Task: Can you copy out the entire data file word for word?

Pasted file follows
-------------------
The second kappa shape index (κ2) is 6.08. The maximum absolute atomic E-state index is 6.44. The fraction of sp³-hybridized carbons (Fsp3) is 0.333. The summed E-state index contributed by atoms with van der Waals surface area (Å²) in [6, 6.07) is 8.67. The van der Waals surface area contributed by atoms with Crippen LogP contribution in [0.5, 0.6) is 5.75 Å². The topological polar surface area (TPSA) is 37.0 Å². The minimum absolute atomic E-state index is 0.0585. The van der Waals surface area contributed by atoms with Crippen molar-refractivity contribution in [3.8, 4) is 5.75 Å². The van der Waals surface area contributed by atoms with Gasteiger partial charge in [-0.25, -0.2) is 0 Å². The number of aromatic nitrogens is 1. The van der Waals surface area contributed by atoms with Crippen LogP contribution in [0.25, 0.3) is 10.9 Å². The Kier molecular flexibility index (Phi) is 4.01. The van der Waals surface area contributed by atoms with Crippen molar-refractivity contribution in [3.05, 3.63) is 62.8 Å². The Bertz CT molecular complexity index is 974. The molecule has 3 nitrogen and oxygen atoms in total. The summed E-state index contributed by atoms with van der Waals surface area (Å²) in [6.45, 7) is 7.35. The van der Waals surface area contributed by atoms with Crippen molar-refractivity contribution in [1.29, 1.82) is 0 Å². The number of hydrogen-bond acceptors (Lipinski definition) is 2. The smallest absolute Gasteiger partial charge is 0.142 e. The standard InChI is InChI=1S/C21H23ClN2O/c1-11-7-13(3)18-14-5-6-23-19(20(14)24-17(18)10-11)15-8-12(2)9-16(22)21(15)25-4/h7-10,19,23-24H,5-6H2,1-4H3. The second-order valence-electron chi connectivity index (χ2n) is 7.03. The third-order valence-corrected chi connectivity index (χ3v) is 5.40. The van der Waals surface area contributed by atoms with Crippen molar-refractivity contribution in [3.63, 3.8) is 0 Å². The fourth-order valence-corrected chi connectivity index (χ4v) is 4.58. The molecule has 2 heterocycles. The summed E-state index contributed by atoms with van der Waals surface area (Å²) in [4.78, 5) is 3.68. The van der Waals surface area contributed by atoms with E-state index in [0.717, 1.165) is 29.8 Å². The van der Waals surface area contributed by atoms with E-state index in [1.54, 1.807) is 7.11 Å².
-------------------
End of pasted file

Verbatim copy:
The second kappa shape index (κ2) is 6.08. The maximum absolute atomic E-state index is 6.44. The fraction of sp³-hybridized carbons (Fsp3) is 0.333. The summed E-state index contributed by atoms with van der Waals surface area (Å²) in [6, 6.07) is 8.67. The van der Waals surface area contributed by atoms with Crippen LogP contribution in [0.5, 0.6) is 5.75 Å². The topological polar surface area (TPSA) is 37.0 Å². The minimum absolute atomic E-state index is 0.0585. The van der Waals surface area contributed by atoms with Crippen molar-refractivity contribution in [3.8, 4) is 5.75 Å². The van der Waals surface area contributed by atoms with Gasteiger partial charge in [-0.25, -0.2) is 0 Å². The number of aromatic nitrogens is 1. The van der Waals surface area contributed by atoms with Crippen LogP contribution in [0.25, 0.3) is 10.9 Å². The Kier molecular flexibility index (Phi) is 4.01. The van der Waals surface area contributed by atoms with Crippen molar-refractivity contribution in [3.05, 3.63) is 62.8 Å². The Bertz CT molecular complexity index is 974. The molecule has 3 nitrogen and oxygen atoms in total. The summed E-state index contributed by atoms with van der Waals surface area (Å²) in [6.45, 7) is 7.35. The van der Waals surface area contributed by atoms with Crippen molar-refractivity contribution in [1.29, 1.82) is 0 Å². The number of hydrogen-bond acceptors (Lipinski definition) is 2. The smallest absolute Gasteiger partial charge is 0.142 e. The standard InChI is InChI=1S/C21H23ClN2O/c1-11-7-13(3)18-14-5-6-23-19(20(14)24-17(18)10-11)15-8-12(2)9-16(22)21(15)25-4/h7-10,19,23-24H,5-6H2,1-4H3. The second-order valence-electron chi connectivity index (χ2n) is 7.03. The third-order valence-corrected chi connectivity index (χ3v) is 5.40. The van der Waals surface area contributed by atoms with Crippen molar-refractivity contribution in [3.63, 3.8) is 0 Å². The fourth-order valence-corrected chi connectivity index (χ4v) is 4.58. The molecule has 2 heterocycles. The summed E-state index contributed by atoms with van der Waals surface area (Å²) in [4.78, 5) is 3.68. The van der Waals surface area contributed by atoms with E-state index in [0.717, 1.165) is 29.8 Å². The van der Waals surface area contributed by atoms with E-state index in [1.54, 1.807) is 7.11 Å².